Did you ever dig for earthworms when you were a kid? Chances are you’ve had some sort of contact with these critters, whether it was through using them as bait to hook a fish or watching them wriggle on the sidewalk after it rained. Earthworms are found all over the world in many ecosystems, though new research shows they are typically more prosperous in temperate regions. However, now scientists are wondering if that will change, due to temperature and precipitation shifts from climate change. A study contemplating this question was published recently in the journal Science by a team of 140 researchers from around the world, led by those at the German Centre for Integrative Biodiversity Research (iDiv) and Leipzig University (UL).
Earthworms are considered ecosystem engineers because they perform a variety of functions, from digging holes, mixing soil components and eating organic debris. Through these functions, they provide ecosystem services like nutrient cycling, decomposition, freshwater supply, carbon storage, climate mitigation and seed dispersal. Yet despite all of these important functions that earthworms provide, as well as their global abundance, little has been studied on the world distribution of the many species of earthworms.
First author of the study Dr. Helen Phillips is a researcher at iDiv and UL. Heading up the collaboration of scientists, she and her large team developed global maps of the distribution of earthworm diversity, abundance, and biomass, based on the data gathered from almost 7,000 sites around the world. The study resulted in the largest earthworm dataset worldwide to date, with information from 6928 sites in 57 countries.
Speaking to the impetus behind the project, Dr. Phillips commented, "Researchers have known for decades that for any given area in the tropics we would usually expect more species than in the same sized area in temperate regions. But until now, we had been unable to quantitatively investigate the same global patterns for earthworms, as there was no global earthworm dataset."
Phillips is referring to the well-studied ecological phenomenon that plant, insect and bird diversity (defined as the number of species within any given area) usually increases from high to low latitudes. In other words, the tropics is more biodiverse for above-ground species. The assumption was that earthworm diversity would follow this pattern. However, the researchers found that earthworm diversity, abundance, and biomass was actually highest in the temperate regions of Europe, northeastern USA and New Zealand.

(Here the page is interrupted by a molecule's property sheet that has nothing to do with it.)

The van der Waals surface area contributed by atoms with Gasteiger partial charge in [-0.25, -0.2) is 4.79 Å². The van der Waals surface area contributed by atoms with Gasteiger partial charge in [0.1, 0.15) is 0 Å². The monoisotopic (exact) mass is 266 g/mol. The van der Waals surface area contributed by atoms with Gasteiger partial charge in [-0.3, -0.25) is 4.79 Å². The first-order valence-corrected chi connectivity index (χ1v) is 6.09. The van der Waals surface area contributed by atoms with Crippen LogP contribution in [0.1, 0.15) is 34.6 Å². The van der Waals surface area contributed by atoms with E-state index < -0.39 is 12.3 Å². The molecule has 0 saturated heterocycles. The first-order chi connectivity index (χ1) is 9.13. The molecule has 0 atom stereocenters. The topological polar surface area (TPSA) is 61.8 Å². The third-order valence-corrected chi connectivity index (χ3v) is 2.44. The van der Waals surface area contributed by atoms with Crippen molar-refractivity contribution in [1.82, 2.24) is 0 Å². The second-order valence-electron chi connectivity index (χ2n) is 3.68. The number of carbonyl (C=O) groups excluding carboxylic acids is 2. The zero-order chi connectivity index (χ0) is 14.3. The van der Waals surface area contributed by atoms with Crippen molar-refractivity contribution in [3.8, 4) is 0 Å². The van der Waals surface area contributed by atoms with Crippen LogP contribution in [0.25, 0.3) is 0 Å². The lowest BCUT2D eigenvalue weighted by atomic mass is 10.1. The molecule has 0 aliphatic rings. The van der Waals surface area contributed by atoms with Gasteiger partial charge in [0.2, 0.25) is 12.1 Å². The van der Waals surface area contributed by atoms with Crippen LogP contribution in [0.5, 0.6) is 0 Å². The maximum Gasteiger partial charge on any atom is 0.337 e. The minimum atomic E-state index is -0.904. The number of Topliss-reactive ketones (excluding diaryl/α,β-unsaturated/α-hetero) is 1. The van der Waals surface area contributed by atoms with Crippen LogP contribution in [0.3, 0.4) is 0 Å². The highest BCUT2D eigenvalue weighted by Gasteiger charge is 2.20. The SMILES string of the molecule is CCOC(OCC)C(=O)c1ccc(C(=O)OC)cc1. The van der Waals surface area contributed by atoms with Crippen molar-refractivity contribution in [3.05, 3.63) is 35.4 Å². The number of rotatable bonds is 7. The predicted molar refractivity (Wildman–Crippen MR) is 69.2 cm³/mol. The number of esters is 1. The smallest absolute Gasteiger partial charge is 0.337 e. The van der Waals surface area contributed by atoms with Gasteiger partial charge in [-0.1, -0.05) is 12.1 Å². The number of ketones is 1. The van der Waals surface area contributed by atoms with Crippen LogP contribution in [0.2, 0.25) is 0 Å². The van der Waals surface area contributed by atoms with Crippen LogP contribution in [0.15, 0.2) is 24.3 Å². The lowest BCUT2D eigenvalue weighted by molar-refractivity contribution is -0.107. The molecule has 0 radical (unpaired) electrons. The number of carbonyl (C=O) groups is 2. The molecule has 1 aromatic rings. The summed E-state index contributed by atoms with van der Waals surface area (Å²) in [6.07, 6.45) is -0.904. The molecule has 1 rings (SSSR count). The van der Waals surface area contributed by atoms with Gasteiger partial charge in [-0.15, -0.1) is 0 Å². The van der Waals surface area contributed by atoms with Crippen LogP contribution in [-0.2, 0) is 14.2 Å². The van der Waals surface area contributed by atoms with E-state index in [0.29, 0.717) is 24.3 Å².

As the authors write in the paper, “We found that local species richness and abundance typically peaked at higher latitudes, displaying patterns opposite to those observed in aboveground organisms. However, high species dissimilarity across tropical locations may cause diversity across the entirety of the tropics to be higher than elsewhere. Climate variables were found to be more important in shaping earthworm communities than soil properties or habitat cover. These findings suggest that climate change may have serious implications for earthworm communities and for the functions they provide.”
The development of this database paves the way for future studies to monitor global populations of earthworms, particularly as climate change threatens their abundance and biomass. As precipitation and temperature were shown to most greatly impact earthworm species, senior author Nico Eisenhauer explains, “Climate change could cause shifts in earthworm communities and change the functions and services ecosystems provide. Given their role as ecosystem engineers, we are concerned about potential cascading effects on other organisms like microbes, soil insects and plants." Because of this, they urge the scientific community to consider earthworms as a conservation priority.